As the internet becomes ever bigger with ever greater enticements to shop online from the comfort of our own homes, a small, but growing, backlash against the dominance of these virtual giants has begun. The High Street is finally fighting back. #shoplocal has over 14 million posts on instagram and customers (that’s us) are enjoying the idea of returning to a real shop to touch and feel and, yes, chat before buying.
But it’s a slow process. Many shops in small towns don’t receive more than a few customers each day and not all of them are prepared to part with their money every visit. And who knows how many of them go into the store, have a browse and then go home and buy it online.
Well, now there is a solution. Now you can shop local online and know that you are supporting a small business, preserving a high street ( just not necessarily yours) and helping local communities to thrive. It’s called Trouva and I think it’s a genius idea. Basically, any real bricks and mortar shop can sign up to the site (that is the key point, no front door – no sign up). Trouva then puts their wares online for us to browse and arranges couriers to collect and deliver the goods – for which they take a commission, obviously.
In many cases, I have been told, Trouva is helping keep these shops afloat as they are now earning enough to cover their rents and rates and keep their real life doors open and the high street thriving. It’s one of those – so clever why didn’t I think of that – ideas. It’s harnessing that huge online customer base and pointing it at all those small shops that find it hard to compete with the giants in search rankings.
Lucy Ward, the creative brand director of Trouva, is passionate about her job and her enthusiasm is infectious. I am lucky enough to live in one of the so-called London villages and we have two shops that are signed up to the site. As design shops in a middle class area of North London, they are always seem quite busy, but imagine what it must be like in the smaller towns and quiet streets outside the capital.
“I’ve always loved retail and, especially, independent shops,” says Lucy. “The idea of having no local high streets with them in, or a world full of identical chains (or Amazons) deeply concerns me. The beauty of Trouva is that it takes the technical and logistical burdens away from them [such as fighting for online presence, packing up parcels, closing the shop to go to the post office etc ] and frees them to do what they do best – running their shops and sourcing great products.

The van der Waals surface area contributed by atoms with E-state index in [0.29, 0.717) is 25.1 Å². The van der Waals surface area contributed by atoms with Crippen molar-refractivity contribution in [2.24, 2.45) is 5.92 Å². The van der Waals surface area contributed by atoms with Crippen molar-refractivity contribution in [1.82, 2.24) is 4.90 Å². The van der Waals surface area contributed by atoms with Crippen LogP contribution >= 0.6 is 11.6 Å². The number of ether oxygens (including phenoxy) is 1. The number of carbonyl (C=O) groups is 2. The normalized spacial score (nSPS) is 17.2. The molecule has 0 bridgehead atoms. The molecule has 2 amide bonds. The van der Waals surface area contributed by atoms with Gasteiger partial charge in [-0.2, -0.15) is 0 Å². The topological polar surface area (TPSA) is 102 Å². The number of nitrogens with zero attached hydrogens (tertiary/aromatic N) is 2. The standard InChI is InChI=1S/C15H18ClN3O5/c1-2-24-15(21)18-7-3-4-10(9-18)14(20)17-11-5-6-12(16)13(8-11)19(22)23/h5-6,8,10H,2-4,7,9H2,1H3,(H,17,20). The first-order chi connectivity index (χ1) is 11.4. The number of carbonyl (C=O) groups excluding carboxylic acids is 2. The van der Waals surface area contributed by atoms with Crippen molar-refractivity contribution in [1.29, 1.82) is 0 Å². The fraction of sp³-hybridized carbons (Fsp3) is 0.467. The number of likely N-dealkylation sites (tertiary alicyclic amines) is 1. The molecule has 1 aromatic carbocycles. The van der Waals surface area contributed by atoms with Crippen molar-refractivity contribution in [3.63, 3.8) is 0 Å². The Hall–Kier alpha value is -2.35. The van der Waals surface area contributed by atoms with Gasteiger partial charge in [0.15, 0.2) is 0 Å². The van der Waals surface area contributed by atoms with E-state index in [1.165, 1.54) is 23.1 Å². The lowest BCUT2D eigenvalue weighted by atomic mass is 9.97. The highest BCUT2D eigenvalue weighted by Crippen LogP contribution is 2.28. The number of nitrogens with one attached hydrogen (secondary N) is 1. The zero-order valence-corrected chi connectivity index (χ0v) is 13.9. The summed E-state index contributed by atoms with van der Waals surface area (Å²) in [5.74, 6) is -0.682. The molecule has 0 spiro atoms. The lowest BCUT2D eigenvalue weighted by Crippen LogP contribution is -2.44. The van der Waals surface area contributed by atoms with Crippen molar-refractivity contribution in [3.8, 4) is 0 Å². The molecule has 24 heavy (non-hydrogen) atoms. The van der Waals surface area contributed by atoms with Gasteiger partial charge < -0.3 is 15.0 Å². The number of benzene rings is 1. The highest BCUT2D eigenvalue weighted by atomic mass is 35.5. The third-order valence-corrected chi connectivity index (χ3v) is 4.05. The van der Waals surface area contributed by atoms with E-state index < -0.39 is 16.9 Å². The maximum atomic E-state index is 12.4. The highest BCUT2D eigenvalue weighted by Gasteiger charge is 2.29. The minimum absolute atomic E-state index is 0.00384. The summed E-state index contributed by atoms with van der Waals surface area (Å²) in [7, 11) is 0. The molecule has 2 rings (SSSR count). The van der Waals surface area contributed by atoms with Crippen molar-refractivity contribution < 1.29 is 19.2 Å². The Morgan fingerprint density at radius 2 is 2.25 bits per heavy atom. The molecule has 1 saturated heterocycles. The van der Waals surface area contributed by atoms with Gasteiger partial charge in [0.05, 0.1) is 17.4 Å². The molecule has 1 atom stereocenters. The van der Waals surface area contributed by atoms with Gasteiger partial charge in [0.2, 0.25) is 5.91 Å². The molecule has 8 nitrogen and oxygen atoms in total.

“One of my best moments since I started this job was when a shop told me they had covered their rent through income generated through Trouva. We had provided a whole new revenue stream and removed one of the biggest burdens facing independent retailers.”
Every boutique that signs up to Trouva is given access to the same technology so they can benefit from the economies of scale that would be impossible if they were on their own. This also means they can offer services such as click and collect and one hour delivery services – things that are really hard for a small business but which we have come to expect in the 21st century.
“To achieve all this without Trouva, a shopkeeper would need a degree in marketing with 10 years experience, be an expert in SEO, have access to the technology, an operational mindset and logistics experience,” suggests Lucy. Not to mention five pairs of hands and 25 hours in a day. Instead, Trouva has different brains and hands for all that background stuff and takes it on for the retailers.
There are currently more than 400 stores signed up to Trouva and the breadth of product is amazing. One of the things I have enjoyed is discovering how many brands you can find on there that you might already be familiar with. This means it’s rapidly becoming the first place I turn to when I want to buy something because there’s a really good chance I will find it there first and can then boost the whole retail as personal therapy notion by knowing that I’ve supported a small business.
I was keen to write about Trouva because I think it’s a concept that you will all like too and it seemed a great fit for the ethos of this blog as I have tried, since it started, to support small brands and companies.
So I asked them to send over a few things for me to photograph and what I realised, when carrying everything upstairs to the loft, was just how many other things I already had, which may not have come via Trouva but which were well known designers and brands such as Broste Copenhagen, Ferm Living, House Doctor and Fornasetti.
So if you are planning on buying a new vase, or a set of mugs or anything for your house or home – or even your wardrobe – I always forget they do fashion and lifestyle as well – then it’s probably worth having a hunt around the Trouva site first.
Then you know you are shopping and helping at the same time. And what better justification for spending money can there be than that?
And if you don’t even know what you want to buy you can even choose type of boutique you want to shop from – minimalist or maximalist, contemporary or quirky as well as find out more about the actual shop itself. Back in 2013 The Guardian wrote a piece about the advantages of shopping local. I’ve linked to it here as, if you’ve got 10 minutes, it’s all sound thinking.
Right I’m off to buy a birthday present for my mother and see if I can justify supporting the high street by buying one for myself. The old – one for you, one for me routine.
Let me know what you think of Trouva in the comments below. I’d love to learn if you were already familiar with it or if it’s new to you.